As a holiday gift, I received a Teavana Perfect Tea Maker. The pot comes in two sizes, but since usually I’m making tea just for one or two – the smaller size is perfect – it’s ideal for two cups of my normal teacup, or one in one of the large Blue Mountain Pottery mugs I use when I really want a nice big cup of tea.
Made of BPA-free polycarbonite, the tea maker is dishwasher safe which was a great advantage for me – since I wasn’t too keen on something that required hand-washing only. The sales pitch is that this is “the most efficient, simple and clean way to steep tea. Simply add tea and water at the correct temperature, then put the tea maker on your favorite mug. The patented drain mechanism will strain the tea into your cup and keep the leaves in the tea maker.” –
It’s lovely to see my tea steeping and watch how some leaves rise in the hot water while others settle to the bottom, and it’s a very clean, sleek design.
The method of pouring is creative and definitly drains out as much liquid as possible. It also pours out, strained, very quickly.
The plastic doesn’t absorb taste (at least not that I know of!) so it’s a versitle pot to use multiple flavours in.
Tea left in the pot for a while stays pretty warm – although the pot is not double-walled or otherwise insulated. I just keep the lid down and it’s fine.
This pot is really only ideal if a) you know the size of your mug/cup and put the perfect amount of water in, or b) you use a clear mug/cup. Because the liquid pours out from under the pot, you can’t pour in a small amount without stoping and starting. This was kind of annoying until I figured out how full to fill it.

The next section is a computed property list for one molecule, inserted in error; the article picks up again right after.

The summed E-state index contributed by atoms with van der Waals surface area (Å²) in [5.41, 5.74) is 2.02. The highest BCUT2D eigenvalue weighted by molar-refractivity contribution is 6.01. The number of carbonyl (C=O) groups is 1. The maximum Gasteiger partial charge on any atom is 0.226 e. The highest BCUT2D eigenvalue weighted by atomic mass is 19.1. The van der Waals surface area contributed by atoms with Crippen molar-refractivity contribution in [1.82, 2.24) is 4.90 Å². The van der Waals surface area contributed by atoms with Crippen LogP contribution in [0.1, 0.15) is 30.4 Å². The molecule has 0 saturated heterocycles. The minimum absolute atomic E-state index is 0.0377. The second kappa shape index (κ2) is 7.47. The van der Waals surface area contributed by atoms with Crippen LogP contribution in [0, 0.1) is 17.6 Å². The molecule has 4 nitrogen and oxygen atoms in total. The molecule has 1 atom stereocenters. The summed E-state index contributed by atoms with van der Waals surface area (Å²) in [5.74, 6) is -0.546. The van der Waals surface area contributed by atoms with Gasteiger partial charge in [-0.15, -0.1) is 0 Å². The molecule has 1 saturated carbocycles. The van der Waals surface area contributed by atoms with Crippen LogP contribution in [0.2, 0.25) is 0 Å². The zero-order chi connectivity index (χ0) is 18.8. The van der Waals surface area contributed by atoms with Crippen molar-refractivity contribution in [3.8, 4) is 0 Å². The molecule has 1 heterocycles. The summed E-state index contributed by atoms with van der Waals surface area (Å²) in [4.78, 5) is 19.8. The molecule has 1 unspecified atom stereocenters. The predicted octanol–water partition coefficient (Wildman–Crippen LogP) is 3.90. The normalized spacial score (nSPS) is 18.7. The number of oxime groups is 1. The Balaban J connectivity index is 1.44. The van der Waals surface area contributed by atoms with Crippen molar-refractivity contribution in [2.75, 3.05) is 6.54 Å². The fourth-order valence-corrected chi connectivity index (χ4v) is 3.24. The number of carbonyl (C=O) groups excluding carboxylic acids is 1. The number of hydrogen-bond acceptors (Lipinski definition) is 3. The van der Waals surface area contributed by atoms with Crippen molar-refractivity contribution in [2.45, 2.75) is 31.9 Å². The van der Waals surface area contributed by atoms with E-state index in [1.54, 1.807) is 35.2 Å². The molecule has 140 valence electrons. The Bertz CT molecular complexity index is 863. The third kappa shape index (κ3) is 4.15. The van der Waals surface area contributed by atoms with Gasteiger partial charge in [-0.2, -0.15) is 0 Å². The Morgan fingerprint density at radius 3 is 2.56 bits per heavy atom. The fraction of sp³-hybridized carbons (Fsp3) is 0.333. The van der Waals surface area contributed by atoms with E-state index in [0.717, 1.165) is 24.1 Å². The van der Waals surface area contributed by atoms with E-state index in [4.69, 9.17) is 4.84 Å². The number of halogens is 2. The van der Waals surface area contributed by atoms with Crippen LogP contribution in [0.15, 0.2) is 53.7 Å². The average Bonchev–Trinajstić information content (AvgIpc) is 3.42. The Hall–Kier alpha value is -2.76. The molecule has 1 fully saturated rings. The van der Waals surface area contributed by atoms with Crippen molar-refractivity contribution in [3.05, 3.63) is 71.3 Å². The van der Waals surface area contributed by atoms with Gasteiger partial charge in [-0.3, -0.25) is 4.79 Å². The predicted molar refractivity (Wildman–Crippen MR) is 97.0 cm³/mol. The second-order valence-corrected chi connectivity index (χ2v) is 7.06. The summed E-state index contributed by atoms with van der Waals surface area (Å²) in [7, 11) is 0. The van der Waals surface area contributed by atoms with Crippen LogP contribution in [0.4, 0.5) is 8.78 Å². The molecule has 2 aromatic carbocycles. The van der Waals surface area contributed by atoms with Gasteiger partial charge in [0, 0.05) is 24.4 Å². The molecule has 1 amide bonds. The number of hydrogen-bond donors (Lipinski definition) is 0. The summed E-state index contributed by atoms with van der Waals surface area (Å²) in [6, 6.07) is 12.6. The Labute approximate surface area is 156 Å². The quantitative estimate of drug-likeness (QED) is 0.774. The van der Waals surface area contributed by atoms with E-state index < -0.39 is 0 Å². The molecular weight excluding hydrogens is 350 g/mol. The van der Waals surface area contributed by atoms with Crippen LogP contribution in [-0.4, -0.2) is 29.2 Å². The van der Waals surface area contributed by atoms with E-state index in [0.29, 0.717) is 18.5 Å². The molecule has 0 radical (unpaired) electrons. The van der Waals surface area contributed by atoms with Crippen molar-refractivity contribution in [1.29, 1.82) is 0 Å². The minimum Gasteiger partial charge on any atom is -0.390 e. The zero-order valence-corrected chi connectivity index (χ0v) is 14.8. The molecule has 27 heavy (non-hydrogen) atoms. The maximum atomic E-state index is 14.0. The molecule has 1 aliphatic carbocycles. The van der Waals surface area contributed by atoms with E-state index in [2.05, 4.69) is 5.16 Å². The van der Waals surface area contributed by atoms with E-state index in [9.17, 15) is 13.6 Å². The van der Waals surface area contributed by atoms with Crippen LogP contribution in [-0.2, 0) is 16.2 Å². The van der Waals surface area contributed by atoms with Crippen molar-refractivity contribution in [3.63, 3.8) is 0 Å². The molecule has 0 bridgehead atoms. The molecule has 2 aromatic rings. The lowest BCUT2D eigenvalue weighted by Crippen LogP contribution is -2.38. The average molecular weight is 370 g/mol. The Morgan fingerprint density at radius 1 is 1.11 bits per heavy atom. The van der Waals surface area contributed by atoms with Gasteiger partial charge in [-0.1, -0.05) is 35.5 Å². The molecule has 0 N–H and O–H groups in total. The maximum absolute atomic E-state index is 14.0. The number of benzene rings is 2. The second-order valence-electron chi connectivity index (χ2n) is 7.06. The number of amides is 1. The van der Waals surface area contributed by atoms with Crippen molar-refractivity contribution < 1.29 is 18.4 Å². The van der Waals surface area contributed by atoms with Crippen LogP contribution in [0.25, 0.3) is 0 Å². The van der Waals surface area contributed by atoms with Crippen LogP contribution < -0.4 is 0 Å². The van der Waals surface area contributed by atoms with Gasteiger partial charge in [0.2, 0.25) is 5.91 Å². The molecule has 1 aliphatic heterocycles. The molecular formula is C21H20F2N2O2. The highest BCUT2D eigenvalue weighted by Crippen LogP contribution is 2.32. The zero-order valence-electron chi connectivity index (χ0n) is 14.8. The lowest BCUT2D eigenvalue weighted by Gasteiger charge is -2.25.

The bottom of the pot (where it releases the tea) is exceptionally sensitive. Twice hot tea has poured out on unsuspecting hands (ouch!) and once it leaked while being filled on a slightly angled surface. This makes the tea pour out quickly, but can also be a negative.
There is no way to pour out half a pot, and still strain the leaves to avoid over-steeping. This isn’t a big deal with herbal teas, but with my extremely delicate ceylon teas, I don’t want to have them sitting in water longer than needed. If I make a full pot and only strain out half of it to drink, then the leaves remain in the pot in the remaining water. I have to pour out the full pot into two vessels (or as above, use less water to begin with, or use my bigger mug…). Tea strainers do a better job of this.
Although a lot of the tea pours out – the leaves don’t dry very quickly within the pot. With my Tuffy strainer, the leaves will be dry the next morning, and are easy to just toss out (or into the compost bin as I do at work!) but every time I’ve gone to clean the Tea Maker, the leaves are still very wet, and need scooping out. I know that this is just me being lazy, and wanting an easier solution – but this just means that it isn’t an improvement on my Tuffy. (Yes, I do lift the lid to allow more air to dry the leaves, but it isn’t useful.)
Although it’s super-easy to wipe clean, the plastic does show the residue of teas with aditives (like sprinkles, chocolate, etc…) which is less than ideal.
It’s a pretty pot and a nice addition to a tea collection. I’ve been using it quite frequently since getting it, but ultimately I’d replace my Tuffy before replacing the Perfect Tea Maker if either were broken or lost.